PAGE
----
A re-imagined home refreshes the owner’s lifestyle. When you live in a residential neighborhood, you want your home to be bright and even enjoy views of the surrounding neighborhood. Rising from behind a green fence on a hillside in Stuttgart, Germany, an old 1930s house was redesigned by Behnisch Architekten to match the modern lifestyle of its owners. Letţs see how the design concept evolved to encompass the best of all worlds in the given scenario.
Spreading over 2,000 square feet, this re-imagined home boasts a new upper floor that parades surroundings seen from behind floor-to-ceiling windows.
Presenting a black and white facade, the residence known as Haus S is based on the existing home. Behnisch Architekten made sure the newly imagined architecture would become a focal design point in the neighborhood. On top of the existing building dating back to the 1930s, archtiects built a lightweight second floor looking out to southern Stuttgart city panoramas. Imagine waking up to see weather-dependent city views from behind massive glass windows. Would that be close to what you have in mind for your dream home?
Replacing the double-pitched roof with the sleek seond floor meant opening the floor plan and gathering views from a better vantage point. On top of all, a flat roof terrace extends the possibility for great views. Photographs by David Matthiessen for Behnisch Architekten showcase the interiors and outdoors, bringing us closer to a full understanding of the space. The lower floor plan organization was not altered. The newly built upstairs cantilevers over the garden on two sides, shaping a transparent connection between indoor and outdoor that can be blurred with metal mesh roller shutters mounted on the exterior.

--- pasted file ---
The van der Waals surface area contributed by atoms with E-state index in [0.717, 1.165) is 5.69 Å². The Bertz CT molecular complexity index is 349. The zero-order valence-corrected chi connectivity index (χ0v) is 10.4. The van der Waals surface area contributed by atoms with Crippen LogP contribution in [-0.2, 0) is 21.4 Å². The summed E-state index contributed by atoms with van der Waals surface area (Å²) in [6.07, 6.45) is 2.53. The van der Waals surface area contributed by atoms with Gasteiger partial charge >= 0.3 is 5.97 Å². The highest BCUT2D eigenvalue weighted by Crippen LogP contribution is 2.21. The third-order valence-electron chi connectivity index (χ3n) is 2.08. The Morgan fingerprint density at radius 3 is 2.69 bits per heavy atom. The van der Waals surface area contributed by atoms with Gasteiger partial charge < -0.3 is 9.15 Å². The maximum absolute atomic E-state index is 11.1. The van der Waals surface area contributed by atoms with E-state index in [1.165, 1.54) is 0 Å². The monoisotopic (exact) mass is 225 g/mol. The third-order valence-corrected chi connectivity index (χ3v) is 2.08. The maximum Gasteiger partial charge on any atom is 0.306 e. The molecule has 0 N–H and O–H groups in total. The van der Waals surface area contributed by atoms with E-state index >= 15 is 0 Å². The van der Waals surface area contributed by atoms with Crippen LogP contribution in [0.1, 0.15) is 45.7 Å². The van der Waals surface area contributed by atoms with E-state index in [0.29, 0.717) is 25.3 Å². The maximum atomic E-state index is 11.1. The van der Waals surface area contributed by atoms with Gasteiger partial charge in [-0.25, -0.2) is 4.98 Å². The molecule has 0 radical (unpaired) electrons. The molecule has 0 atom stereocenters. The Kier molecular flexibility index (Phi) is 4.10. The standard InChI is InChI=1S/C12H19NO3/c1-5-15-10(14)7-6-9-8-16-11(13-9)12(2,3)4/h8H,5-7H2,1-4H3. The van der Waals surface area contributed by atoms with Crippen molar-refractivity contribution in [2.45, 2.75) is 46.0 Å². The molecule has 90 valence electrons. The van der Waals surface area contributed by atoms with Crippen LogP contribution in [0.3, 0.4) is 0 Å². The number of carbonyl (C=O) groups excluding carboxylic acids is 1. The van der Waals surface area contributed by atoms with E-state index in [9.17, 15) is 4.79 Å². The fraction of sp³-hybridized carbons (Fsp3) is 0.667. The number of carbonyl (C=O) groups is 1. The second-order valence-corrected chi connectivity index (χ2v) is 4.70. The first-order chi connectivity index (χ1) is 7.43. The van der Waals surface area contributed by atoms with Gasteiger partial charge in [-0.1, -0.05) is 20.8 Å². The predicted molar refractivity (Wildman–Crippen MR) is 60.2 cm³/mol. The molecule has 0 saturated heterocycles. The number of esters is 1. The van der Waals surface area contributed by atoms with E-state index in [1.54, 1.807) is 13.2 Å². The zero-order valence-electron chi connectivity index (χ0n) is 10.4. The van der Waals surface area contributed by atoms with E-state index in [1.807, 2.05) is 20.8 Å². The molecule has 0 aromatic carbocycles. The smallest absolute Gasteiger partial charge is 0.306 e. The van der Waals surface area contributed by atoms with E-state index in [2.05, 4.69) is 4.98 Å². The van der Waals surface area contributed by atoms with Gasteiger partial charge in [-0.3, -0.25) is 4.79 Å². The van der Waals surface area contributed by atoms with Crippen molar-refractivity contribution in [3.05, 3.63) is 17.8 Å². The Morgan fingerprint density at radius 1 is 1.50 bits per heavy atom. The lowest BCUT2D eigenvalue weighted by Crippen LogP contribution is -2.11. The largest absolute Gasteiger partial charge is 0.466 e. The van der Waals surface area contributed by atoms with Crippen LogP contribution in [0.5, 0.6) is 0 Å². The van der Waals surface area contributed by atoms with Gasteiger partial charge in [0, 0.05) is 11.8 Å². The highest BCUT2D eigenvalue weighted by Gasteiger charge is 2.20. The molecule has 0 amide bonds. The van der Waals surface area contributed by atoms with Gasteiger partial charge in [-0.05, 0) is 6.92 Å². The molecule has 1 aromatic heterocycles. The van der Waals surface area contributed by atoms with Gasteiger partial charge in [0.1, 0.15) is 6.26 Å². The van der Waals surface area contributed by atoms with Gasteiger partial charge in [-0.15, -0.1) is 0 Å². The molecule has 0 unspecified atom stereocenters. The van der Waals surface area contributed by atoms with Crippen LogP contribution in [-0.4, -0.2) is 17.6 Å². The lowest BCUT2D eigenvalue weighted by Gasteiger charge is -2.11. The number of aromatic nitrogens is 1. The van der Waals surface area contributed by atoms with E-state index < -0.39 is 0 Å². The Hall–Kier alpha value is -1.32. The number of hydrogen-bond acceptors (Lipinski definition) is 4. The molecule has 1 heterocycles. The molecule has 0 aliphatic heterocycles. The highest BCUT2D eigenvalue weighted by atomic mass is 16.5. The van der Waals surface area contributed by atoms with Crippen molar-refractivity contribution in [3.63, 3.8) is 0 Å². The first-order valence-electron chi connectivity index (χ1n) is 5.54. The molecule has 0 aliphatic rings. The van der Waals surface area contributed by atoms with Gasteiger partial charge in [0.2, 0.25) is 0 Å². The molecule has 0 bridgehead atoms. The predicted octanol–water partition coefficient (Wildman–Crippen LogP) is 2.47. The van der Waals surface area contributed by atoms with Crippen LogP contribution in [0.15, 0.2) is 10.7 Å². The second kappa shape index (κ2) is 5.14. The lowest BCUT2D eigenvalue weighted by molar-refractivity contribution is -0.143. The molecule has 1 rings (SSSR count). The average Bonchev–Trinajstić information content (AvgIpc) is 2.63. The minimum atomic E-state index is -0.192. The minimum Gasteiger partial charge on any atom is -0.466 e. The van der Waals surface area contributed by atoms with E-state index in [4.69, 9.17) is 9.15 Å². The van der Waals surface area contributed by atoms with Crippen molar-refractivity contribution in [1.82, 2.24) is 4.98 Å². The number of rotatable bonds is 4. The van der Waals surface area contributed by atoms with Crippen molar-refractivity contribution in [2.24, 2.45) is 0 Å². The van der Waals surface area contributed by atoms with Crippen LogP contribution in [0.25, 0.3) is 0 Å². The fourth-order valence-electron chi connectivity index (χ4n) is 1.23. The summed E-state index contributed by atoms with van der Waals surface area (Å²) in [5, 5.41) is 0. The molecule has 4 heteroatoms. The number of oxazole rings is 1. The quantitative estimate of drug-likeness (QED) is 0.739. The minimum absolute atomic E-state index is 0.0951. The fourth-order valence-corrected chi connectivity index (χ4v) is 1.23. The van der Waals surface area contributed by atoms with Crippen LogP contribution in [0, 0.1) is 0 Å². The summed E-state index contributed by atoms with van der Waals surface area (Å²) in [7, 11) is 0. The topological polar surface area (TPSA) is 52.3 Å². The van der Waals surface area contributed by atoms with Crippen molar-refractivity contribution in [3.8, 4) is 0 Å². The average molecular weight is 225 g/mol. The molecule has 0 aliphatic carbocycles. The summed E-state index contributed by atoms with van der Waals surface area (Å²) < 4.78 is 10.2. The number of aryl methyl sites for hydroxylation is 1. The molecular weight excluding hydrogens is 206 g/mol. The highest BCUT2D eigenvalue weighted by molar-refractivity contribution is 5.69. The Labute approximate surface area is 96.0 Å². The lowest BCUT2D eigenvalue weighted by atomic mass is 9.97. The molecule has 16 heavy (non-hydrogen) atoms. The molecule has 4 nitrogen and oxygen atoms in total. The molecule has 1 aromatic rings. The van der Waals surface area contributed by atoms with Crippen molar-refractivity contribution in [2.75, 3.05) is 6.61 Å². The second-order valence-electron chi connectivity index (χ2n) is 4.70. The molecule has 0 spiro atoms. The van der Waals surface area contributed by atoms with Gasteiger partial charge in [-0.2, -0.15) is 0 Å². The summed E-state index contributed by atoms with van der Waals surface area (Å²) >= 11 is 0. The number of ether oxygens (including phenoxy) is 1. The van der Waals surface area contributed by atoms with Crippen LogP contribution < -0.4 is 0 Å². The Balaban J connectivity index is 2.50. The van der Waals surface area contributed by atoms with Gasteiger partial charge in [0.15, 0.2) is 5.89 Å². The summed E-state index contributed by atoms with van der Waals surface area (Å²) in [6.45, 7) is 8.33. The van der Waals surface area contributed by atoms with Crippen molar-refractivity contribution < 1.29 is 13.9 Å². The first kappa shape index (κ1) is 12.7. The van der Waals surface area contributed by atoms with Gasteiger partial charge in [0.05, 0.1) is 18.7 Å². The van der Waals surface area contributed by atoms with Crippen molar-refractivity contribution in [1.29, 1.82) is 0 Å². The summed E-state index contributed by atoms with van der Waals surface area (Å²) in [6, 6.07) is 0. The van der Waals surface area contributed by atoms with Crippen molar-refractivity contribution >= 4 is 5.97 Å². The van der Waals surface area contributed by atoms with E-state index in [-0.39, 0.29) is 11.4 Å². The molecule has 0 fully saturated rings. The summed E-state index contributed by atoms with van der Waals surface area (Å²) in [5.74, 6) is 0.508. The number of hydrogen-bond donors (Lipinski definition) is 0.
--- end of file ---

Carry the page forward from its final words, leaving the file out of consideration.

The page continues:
“The top floor has its own organization. The approximately 150m² open-plan space is zoned by “boxes” – the intimate private rooms used as a dressing room, bathrooms, and a guest room (the only “old” room retained from the original house.) A large sliding door divides the upper floor from the master suite and the guest areas with a lounge, inner stairs, a library, and a home office.An outside staircase, placed on a partly demolished oriel, leads up to the top of the new flat roof, where a new terrace is created from timber flooring. The result is a generous residential level that responds to the hillside and provides views of the city.”
Building regulations were met with this glazed box placed on top of the old structure. Contrasting the first floor through mass and transparency, the new upper floor responds to the need to remain in visual contact with the surroundings. The orientation towards natural sunlight helped with designing a black bathroom as glazing opens up the possibilities to enjoy modern architecture and design.